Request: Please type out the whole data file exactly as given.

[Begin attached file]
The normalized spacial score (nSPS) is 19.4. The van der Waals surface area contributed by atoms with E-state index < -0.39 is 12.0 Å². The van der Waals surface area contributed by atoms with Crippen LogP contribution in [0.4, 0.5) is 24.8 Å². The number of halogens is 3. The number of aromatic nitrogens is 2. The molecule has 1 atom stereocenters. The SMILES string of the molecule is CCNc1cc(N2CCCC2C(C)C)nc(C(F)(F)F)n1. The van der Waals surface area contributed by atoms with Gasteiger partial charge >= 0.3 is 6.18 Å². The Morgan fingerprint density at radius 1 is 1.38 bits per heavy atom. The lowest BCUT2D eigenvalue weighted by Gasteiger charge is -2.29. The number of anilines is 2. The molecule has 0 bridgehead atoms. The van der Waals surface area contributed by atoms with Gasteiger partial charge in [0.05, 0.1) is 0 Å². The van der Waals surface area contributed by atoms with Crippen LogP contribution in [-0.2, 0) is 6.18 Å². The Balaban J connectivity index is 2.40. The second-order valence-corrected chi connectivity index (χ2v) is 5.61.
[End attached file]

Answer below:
The normalized spacial score (nSPS) is 19.4. The van der Waals surface area contributed by atoms with E-state index < -0.39 is 12.0 Å². The van der Waals surface area contributed by atoms with Crippen LogP contribution in [0.4, 0.5) is 24.8 Å². The number of halogens is 3. The number of aromatic nitrogens is 2. The molecule has 1 atom stereocenters. The SMILES string of the molecule is CCNc1cc(N2CCCC2C(C)C)nc(C(F)(F)F)n1. The van der Waals surface area contributed by atoms with Gasteiger partial charge >= 0.3 is 6.18 Å². The Morgan fingerprint density at radius 1 is 1.38 bits per heavy atom. The lowest BCUT2D eigenvalue weighted by Gasteiger charge is -2.29. The number of anilines is 2. The molecule has 0 bridgehead atoms. The van der Waals surface area contributed by atoms with Gasteiger partial charge in [0.05, 0.1) is 0 Å². The van der Waals surface area contributed by atoms with Crippen LogP contribution in [-0.2, 0) is 6.18 Å². The Balaban J connectivity index is 2.40. The second-order valence-corrected chi connectivity index (χ2v) is 5.61.